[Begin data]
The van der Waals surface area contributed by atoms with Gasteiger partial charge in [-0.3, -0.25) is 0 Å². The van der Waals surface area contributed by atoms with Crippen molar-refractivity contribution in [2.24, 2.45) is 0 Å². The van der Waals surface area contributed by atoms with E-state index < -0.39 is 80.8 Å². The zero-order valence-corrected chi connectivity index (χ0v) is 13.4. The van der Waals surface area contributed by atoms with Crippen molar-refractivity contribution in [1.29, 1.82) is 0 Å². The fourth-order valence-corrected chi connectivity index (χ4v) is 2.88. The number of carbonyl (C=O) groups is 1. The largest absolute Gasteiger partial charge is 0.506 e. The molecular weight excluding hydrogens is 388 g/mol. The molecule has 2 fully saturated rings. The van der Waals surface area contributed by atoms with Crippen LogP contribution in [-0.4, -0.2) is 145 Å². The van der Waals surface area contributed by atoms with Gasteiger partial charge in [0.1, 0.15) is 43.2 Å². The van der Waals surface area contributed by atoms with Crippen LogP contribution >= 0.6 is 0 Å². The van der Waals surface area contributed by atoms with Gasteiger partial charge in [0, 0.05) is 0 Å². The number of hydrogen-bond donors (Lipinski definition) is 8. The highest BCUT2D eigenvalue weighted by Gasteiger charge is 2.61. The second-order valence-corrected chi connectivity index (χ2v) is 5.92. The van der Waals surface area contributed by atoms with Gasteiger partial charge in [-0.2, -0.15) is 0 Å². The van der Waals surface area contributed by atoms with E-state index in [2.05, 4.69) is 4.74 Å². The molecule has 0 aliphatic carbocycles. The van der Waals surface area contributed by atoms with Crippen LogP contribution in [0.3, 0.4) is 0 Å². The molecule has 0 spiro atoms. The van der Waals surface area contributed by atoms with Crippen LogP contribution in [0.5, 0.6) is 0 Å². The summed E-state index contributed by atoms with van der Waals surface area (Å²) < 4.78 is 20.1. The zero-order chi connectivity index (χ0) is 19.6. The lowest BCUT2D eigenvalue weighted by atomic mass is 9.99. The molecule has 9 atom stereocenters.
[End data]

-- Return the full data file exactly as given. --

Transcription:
The van der Waals surface area contributed by atoms with Gasteiger partial charge in [-0.3, -0.25) is 0 Å². The van der Waals surface area contributed by atoms with Crippen molar-refractivity contribution in [2.24, 2.45) is 0 Å². The van der Waals surface area contributed by atoms with E-state index < -0.39 is 80.8 Å². The zero-order valence-corrected chi connectivity index (χ0v) is 13.4. The van der Waals surface area contributed by atoms with Crippen molar-refractivity contribution in [1.29, 1.82) is 0 Å². The fourth-order valence-corrected chi connectivity index (χ4v) is 2.88. The number of carbonyl (C=O) groups is 1. The largest absolute Gasteiger partial charge is 0.506 e. The molecular weight excluding hydrogens is 388 g/mol. The molecule has 2 fully saturated rings. The van der Waals surface area contributed by atoms with Crippen LogP contribution in [-0.4, -0.2) is 145 Å². The van der Waals surface area contributed by atoms with Gasteiger partial charge in [0.1, 0.15) is 43.2 Å². The van der Waals surface area contributed by atoms with Crippen LogP contribution >= 0.6 is 0 Å². The van der Waals surface area contributed by atoms with Gasteiger partial charge in [0, 0.05) is 0 Å². The number of hydrogen-bond donors (Lipinski definition) is 8. The highest BCUT2D eigenvalue weighted by Gasteiger charge is 2.61. The second-order valence-corrected chi connectivity index (χ2v) is 5.92. The van der Waals surface area contributed by atoms with Gasteiger partial charge in [-0.2, -0.15) is 0 Å². The van der Waals surface area contributed by atoms with E-state index in [2.05, 4.69) is 4.74 Å². The molecule has 0 aliphatic carbocycles. The van der Waals surface area contributed by atoms with Crippen LogP contribution in [0.3, 0.4) is 0 Å². The molecule has 0 spiro atoms. The van der Waals surface area contributed by atoms with Crippen LogP contribution in [0.5, 0.6) is 0 Å². The summed E-state index contributed by atoms with van der Waals surface area (Å²) < 4.78 is 20.1. The zero-order chi connectivity index (χ0) is 19.6. The lowest BCUT2D eigenvalue weighted by atomic mass is 9.99. The molecule has 9 atom stereocenters.